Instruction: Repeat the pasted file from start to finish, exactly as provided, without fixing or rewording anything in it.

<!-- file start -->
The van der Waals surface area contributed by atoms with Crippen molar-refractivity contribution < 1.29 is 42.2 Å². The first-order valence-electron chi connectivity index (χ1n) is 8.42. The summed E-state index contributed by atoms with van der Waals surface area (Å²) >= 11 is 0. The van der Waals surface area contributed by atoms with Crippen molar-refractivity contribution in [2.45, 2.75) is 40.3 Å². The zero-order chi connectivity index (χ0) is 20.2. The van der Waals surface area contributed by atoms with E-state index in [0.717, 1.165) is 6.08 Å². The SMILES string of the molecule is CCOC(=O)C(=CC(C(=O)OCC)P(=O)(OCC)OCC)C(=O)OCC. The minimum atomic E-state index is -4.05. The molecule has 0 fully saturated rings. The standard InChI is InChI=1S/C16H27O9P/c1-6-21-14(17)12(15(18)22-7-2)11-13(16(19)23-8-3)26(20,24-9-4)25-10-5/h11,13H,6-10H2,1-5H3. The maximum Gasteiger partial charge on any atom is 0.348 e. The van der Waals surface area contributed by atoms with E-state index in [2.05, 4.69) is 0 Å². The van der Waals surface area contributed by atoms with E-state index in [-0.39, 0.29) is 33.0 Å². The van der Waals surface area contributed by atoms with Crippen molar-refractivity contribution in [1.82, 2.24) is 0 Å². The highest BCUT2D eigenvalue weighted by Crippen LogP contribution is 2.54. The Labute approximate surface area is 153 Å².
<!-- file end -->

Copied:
The van der Waals surface area contributed by atoms with Crippen molar-refractivity contribution < 1.29 is 42.2 Å². The first-order valence-electron chi connectivity index (χ1n) is 8.42. The summed E-state index contributed by atoms with van der Waals surface area (Å²) >= 11 is 0. The van der Waals surface area contributed by atoms with Crippen molar-refractivity contribution in [2.45, 2.75) is 40.3 Å². The zero-order chi connectivity index (χ0) is 20.2. The van der Waals surface area contributed by atoms with E-state index in [0.717, 1.165) is 6.08 Å². The SMILES string of the molecule is CCOC(=O)C(=CC(C(=O)OCC)P(=O)(OCC)OCC)C(=O)OCC. The minimum atomic E-state index is -4.05. The molecule has 0 fully saturated rings. The standard InChI is InChI=1S/C16H27O9P/c1-6-21-14(17)12(15(18)22-7-2)11-13(16(19)23-8-3)26(20,24-9-4)25-10-5/h11,13H,6-10H2,1-5H3. The maximum Gasteiger partial charge on any atom is 0.348 e. The van der Waals surface area contributed by atoms with E-state index in [2.05, 4.69) is 0 Å². The van der Waals surface area contributed by atoms with E-state index in [-0.39, 0.29) is 33.0 Å². The van der Waals surface area contributed by atoms with Crippen molar-refractivity contribution in [1.82, 2.24) is 0 Å². The highest BCUT2D eigenvalue weighted by Crippen LogP contribution is 2.54. The Labute approximate surface area is 153 Å².